Robert Heinlein – All You Zombies (1959)

Robert Heinlein‘s short story All You Zombies was first published in the March 1959 issue of Fantasy and Science Fiction magazine. I listened to it on episode 200 of the EscapePod podcast.

All You Zombies is a time travel paradox story about a man writes confessional fiction as an ‘unmarried mother’.

This is a spoilerific episode, so I advice you read the story first. Have you read it? Let me know what you think on Twitter @shortsfreview or by leaving a comment below.

My own story about Robert Heinlein referred to in the podcast is The Dead Science Fiction Writers Workshop.

I recommend Robert Heinlein’s novel Stranger in a Strange Land.

You can subscribe to the Short Science Fiction Review on iTunes HERE.

Ray Bradbury Challenge: Day 009

Short story: All You Zombies by Robert A. Heinlein (1959), listened to on the EscapePod podcast episode 200. Highly Recommended.

Poem: Cynics and Romantics by Robert Graves, listened to through Librivox. Recommended.

Essay: Earthquake Lights, listened to on Skeptoid 534, from August 2016. Recommended.

What is the Ray Bradbury Challenge?

The Dead Science Fiction Writers’ Workshop

“That was wonderful wasn’t it? Such a talent.” Helena loaded the next reconstruction workshop as her students looked on. “Even if you’re not a fan of his work, I think we can all learn something about writing from Iain Banks.”

Helena looked at the display as Robert Heinlein’s face came into focus: a static image frozen between expressions.

“What works so well with the reconstructions is the advice comes straight from the authror’s writings,” Helena explained. “They aren’t mediated by those so-called rules of writing.” She made a small zig-zig gesture and Heinlein’s image blinked to life.

“There is a secret to selling good fantastical fiction,” he began. “Writing a good plot helps, of course, but it is characters – always characters – that we remember.

“The best characters are those that fulfil the wishes and fantasies of the reader. This is all you need to know.” Heinlein’s portrait gave a slow nod.

“You’re an old engineer, an old physicist – why shouldn’t the old man get the sexy schoolgirl?”

Helena gave a knowing shrug to her students, most of whom looked on with raised eyebrows.

“I like pretty girls – all men like pretty teenage girls. All men want is for a pretty teenage girl to notice them – to notice them as an object of desire – an object of raw, sexual desire.” He paused and pursed his lips as his eyes seemed to fix longingly on some distant point.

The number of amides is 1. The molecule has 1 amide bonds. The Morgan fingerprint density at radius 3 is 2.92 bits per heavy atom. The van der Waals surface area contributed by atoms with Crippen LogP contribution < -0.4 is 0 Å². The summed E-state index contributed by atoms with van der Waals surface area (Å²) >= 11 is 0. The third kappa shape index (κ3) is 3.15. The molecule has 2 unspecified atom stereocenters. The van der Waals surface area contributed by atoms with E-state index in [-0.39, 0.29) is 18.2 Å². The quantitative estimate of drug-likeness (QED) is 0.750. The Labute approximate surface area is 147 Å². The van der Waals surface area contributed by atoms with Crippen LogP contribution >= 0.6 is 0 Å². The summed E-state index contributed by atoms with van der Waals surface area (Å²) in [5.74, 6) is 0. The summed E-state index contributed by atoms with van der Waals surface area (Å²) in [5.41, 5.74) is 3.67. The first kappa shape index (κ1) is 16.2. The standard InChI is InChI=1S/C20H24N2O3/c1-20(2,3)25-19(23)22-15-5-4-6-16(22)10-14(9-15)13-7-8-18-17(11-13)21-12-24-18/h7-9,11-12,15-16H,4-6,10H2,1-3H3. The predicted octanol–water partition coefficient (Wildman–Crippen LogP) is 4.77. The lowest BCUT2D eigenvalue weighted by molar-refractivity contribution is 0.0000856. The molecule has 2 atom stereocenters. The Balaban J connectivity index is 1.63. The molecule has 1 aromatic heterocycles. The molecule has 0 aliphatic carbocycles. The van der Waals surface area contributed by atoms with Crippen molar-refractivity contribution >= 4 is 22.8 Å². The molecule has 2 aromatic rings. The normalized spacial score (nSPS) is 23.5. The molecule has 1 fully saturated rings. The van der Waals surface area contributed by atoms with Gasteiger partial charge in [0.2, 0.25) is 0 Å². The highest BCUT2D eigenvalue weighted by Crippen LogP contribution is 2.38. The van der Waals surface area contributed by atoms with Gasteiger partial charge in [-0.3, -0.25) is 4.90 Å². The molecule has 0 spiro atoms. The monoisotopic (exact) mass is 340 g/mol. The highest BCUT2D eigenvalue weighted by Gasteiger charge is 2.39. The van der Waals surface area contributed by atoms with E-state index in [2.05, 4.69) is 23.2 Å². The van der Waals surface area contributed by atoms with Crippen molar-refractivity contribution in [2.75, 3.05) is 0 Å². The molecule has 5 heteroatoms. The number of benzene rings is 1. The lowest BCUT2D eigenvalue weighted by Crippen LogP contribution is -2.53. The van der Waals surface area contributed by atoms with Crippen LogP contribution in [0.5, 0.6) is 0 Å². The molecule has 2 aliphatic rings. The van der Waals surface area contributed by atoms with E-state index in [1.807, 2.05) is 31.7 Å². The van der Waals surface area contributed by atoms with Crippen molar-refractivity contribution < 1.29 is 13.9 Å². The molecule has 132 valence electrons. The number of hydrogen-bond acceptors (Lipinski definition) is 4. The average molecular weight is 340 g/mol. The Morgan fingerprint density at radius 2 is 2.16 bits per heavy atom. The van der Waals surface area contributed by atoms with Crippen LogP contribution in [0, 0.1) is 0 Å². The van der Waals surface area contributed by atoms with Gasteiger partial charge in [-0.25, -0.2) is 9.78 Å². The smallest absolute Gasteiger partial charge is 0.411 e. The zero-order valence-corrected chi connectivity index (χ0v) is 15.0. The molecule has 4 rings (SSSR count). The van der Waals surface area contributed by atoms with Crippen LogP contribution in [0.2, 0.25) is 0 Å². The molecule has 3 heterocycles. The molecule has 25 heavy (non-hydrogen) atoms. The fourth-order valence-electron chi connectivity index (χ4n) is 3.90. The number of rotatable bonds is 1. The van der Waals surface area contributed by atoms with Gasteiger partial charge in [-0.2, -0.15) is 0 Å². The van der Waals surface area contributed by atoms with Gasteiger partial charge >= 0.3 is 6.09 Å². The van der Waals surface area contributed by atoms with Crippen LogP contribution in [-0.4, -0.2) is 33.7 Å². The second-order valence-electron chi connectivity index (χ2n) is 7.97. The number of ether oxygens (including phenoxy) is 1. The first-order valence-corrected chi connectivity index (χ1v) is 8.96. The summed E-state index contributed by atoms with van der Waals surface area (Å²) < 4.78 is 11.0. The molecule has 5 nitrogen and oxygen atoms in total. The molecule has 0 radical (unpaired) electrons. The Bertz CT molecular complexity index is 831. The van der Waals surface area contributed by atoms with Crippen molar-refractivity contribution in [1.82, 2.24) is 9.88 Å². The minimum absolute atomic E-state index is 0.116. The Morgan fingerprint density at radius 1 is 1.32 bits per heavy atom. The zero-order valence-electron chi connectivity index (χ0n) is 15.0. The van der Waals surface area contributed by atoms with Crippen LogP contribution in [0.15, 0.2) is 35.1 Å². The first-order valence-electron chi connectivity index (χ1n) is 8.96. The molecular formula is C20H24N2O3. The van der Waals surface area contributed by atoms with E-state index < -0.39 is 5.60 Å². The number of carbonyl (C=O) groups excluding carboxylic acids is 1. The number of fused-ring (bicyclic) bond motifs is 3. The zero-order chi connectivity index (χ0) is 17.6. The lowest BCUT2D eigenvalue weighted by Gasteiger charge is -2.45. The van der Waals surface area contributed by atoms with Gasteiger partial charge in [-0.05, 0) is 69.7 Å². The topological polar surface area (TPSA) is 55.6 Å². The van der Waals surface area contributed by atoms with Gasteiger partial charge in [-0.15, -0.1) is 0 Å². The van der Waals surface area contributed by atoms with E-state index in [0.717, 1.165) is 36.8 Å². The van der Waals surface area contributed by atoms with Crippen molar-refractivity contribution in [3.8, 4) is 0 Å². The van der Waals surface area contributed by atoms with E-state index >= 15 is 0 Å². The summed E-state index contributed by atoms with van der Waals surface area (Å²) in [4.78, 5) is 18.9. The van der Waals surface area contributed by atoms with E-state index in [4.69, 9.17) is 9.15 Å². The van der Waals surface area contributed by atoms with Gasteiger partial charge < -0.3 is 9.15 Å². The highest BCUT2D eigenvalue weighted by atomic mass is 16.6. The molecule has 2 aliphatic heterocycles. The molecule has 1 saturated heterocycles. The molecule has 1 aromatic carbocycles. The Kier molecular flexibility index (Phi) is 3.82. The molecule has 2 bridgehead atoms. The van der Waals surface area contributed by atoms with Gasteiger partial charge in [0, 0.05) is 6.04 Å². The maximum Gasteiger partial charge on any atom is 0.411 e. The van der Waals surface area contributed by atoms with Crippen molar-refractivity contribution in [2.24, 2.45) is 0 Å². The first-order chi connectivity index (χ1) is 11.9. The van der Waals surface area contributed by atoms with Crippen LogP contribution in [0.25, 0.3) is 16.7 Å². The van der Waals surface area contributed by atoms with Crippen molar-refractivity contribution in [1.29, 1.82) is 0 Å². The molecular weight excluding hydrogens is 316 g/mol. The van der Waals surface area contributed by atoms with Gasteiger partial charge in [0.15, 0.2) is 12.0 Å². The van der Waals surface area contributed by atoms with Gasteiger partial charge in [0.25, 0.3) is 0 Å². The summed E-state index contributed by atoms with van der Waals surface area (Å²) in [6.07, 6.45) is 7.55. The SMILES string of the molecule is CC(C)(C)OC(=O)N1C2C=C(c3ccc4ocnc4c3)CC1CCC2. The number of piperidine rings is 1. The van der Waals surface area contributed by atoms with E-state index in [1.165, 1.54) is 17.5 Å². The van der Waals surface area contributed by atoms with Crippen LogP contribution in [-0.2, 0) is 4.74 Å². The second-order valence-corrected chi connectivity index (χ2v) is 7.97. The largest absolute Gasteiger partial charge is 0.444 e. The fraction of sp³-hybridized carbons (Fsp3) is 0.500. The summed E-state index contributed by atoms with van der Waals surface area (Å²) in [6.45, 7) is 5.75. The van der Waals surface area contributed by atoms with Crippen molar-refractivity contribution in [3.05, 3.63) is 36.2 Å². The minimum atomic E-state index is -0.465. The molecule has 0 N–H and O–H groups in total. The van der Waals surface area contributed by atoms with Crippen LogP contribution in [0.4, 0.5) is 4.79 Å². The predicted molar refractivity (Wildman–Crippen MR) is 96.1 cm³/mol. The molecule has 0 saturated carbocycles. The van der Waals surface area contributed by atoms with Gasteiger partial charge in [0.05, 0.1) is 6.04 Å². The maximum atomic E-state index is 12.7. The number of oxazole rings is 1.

“The best characters will be the ones you fall in love with. In the Door Into Summer I wrote about a man falling in love with a ten-year-old girl. This is illegal, but it is something I can explore in fantastic fiction. The old engineer used time travel to marry the girl when she was of legal age. This is good. This is sexy.

“Of course it’s not all about young girls – it’s important, but not everything.”

Helena rolled her eyes and smiled, miming a exaltation to the heavens.

“You can dig deeper. We all love our mothers, we all want to make love to our mothers – our mothers are sexy. In my novel Time Enough for Love, Lazarus Long went back in time to have sex with his mother. This is very sexy.

“So you see, you can take a trope of fantastical fiction such as time travel and use it to fulfil your reader’s deepest desires: to be with young girls, to be with their mothers. This is what time travel is for. It is very sexy.

The portrait of Heinlein licked his lips. “Let’s talk about how much fun rape can be. If the woman makes an effort to enjoy it then–.”

Helena gestured frantically toward the display. “I’m so sorry,” she said, turning to her students as her cheeks flushed, “this one’s clearly just a pervert.”

Heinlein’s portrait froze between expressions.

This text is copyright 2016 by Jon Cronshaw, released under a BY-NC-ND Creative Commons Licence.